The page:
Similarly, while alcohol Consumption is high in Italy, Spain, and other Mediterranean countries, it is not associated with a corresponding increase in addictive behaviors or unusual sensitivity. This may also be due to the fact that their diet is high in olive oil and other fats that may provide such protection. Support for this comes from the observation that alcoholism became a serious problem when individuals from these countries began to settle in parts of South America. Alcohol turned into "fire water" and addiction became prevalent for many, especially those in Argentina, whose diet was predominantly the products of the pampas and other high carbohydrate foods.

The reason for this may be that alcohol and sugar are the only substances absorbed directly from the stomach. A rapid and marked increase in blood sugar triggers the secretion of insulin to return levels to normal. In some individuals, this response can be excessive, resulting in a cascade of other endocrine responses that are designed to maintain homeostasis.

If the blood sugar level falls too low, other hormonal responses are quickly called into play, the most important being increased secretion of adrenaline from the adrenal medulla. Adrenaline rapidly makes glucose available by breaking down carbohydrates via a process known as glycolysis. There is also increased secretion of cortisone-like steroid hormones from the adrenal cortex that derive glucose from protein stores by gluconeogenesis. In some individuals, especially those with so-called reactive hypoglycemia, this response can also overshoot the mark so that blood glucose levels are increased, again triggering the release of insulin that results in a vicious cycle. Low blood glucose also causes a craving for sugar and sweets, and consuming these further complicates the body's efforts to restore normalcy by smoothly coordinated activities.

Hypoglycemia, Hormonal Responses to Stress, And Homeostasis

As a result, blood sugar levels can see-saw back and forth before they become stabilized, which can take hours. The intermittent secretion of adrenaline can cause palpitations, fluctuating hypertension, migraine headaches, and disturbing vasomotor responses due to sympathetic nervous system stimulation. Patients with such puzzling symptoms that have no obvious cause are usually assumed to be suffering from some emotional disorder, or "stress". The correct diagnosis can readily be established by a glucose tolerance test that is extended to six hours, during which symptoms usually recur as rapid rises and falls in blood sugar evoke hormonal and nervous system responses.

The treatment for this condition is to avoid carbohydrates and adhere to a diet of frequent small meals high in fat and protein, which are metabolized much more slowly from the small intestine. These also increase blood glucose more gradually than carbohydrates, and to a lesser extent, so that abrupt rises do not occur and metabolic adjustments are more orderly. Some physiologists believe that rapid falls in blood glucose and/or low blood levels may cause cravings for alcohol, which, like sugar, is also rapidly absorbed.

It has been proposed that a similar dietary regimen might reduce alcohol craving, and some studies support this notion. Several decades ago, researchers demonstrated that many alcoholics tended to respond to a sugar solution with the same wide swings in blood glucose levels as patients with reactive hypoglycemia. They also reported that alcohol cravings disappeared after patients were started on a high fat, high protein diet, and avoided carbohydrates. Concomitant administration of cortisone-like drugs resulted in further improvement.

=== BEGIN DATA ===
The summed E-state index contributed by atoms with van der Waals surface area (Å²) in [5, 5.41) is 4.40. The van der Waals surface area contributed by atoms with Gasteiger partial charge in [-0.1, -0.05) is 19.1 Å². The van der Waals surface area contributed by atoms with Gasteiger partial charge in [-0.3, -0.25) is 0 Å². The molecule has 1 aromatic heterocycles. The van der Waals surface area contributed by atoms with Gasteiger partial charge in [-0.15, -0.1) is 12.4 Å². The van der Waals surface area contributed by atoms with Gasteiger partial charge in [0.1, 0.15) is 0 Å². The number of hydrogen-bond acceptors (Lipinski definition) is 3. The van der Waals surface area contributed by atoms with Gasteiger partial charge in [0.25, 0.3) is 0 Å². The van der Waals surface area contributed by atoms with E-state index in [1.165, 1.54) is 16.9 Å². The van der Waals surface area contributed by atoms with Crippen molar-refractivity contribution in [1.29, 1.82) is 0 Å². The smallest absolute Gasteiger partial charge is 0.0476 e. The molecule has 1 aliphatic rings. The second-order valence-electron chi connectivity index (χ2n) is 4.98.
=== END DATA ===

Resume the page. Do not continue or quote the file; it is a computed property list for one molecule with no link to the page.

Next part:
Adrenal cortical steroids have also been used to treat other addictive disorders, and may be particularly effective in reducing withdrawal symptoms. As with alcoholism, many substance abuse problems may be due to chronic stress. Since persistent stress results in exhaustion of the adrenal cortex and a markedly diminished secretion of its hormones, there would appear to be a logical rationale for such replacement therapy.

The response to stress is complex and involves activation of thyroid and many other hormonal activities that have widespread metabolic and physiologic effects. These are further amplified by a cascade of autonomic nervous system responses which also affect smooth muscle tone, the breakdown of carbohydrate, fat and protein stores, cardiovascular and gastrointestinal activities, and the function of the kidneys as well as many other organs and systems. Alcohol can also exert important influences on metabolism, the central nervous system, and other vital body systems and organs, especially the heart and liver.

When acute stress or alcohol intake is transient, or not excessive, normal regulatory responses are usually able to maintain homeostasis with few resultant permanent consequences. Persistent stress and chronic alcoholism are much more insidious and also more injurious. In addition to causing direct damage to various organs, both can produce serious emotional and central nervous system disturbances, including depression, anxiety, insomnia, and impairment in memory and learning. Both can also significantly impair immune system function, resulting in increased susceptibility to infectious diseases and a host of other illnesses. These changes come on gradually, and are often not recognized until it is too late to correct the damage.

The American Institute of Stress.